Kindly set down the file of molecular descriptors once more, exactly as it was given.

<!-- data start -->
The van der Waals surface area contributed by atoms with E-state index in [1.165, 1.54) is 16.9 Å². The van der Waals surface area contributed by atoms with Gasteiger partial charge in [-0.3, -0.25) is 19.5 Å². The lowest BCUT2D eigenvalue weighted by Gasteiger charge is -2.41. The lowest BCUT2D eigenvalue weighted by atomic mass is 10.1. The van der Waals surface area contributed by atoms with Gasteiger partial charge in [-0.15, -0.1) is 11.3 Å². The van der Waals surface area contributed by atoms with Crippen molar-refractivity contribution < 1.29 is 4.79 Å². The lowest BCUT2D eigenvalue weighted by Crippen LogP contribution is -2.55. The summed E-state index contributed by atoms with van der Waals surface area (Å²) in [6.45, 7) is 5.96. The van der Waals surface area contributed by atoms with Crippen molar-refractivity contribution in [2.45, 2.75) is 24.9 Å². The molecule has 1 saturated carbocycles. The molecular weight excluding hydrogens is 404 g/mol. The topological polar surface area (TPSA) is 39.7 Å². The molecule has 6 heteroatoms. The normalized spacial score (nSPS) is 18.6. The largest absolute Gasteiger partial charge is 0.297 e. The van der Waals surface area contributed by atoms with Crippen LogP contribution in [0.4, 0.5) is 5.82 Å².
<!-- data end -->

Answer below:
The van der Waals surface area contributed by atoms with E-state index in [1.165, 1.54) is 16.9 Å². The van der Waals surface area contributed by atoms with Gasteiger partial charge in [-0.3, -0.25) is 19.5 Å². The lowest BCUT2D eigenvalue weighted by Gasteiger charge is -2.41. The lowest BCUT2D eigenvalue weighted by atomic mass is 10.1. The van der Waals surface area contributed by atoms with Gasteiger partial charge in [-0.15, -0.1) is 11.3 Å². The van der Waals surface area contributed by atoms with Crippen molar-refractivity contribution < 1.29 is 4.79 Å². The lowest BCUT2D eigenvalue weighted by Crippen LogP contribution is -2.55. The summed E-state index contributed by atoms with van der Waals surface area (Å²) in [6.45, 7) is 5.96. The van der Waals surface area contributed by atoms with Crippen molar-refractivity contribution in [2.45, 2.75) is 24.9 Å². The molecule has 1 saturated carbocycles. The molecular weight excluding hydrogens is 404 g/mol. The topological polar surface area (TPSA) is 39.7 Å². The molecule has 6 heteroatoms. The normalized spacial score (nSPS) is 18.6. The largest absolute Gasteiger partial charge is 0.297 e. The van der Waals surface area contributed by atoms with Crippen LogP contribution in [0.4, 0.5) is 5.82 Å².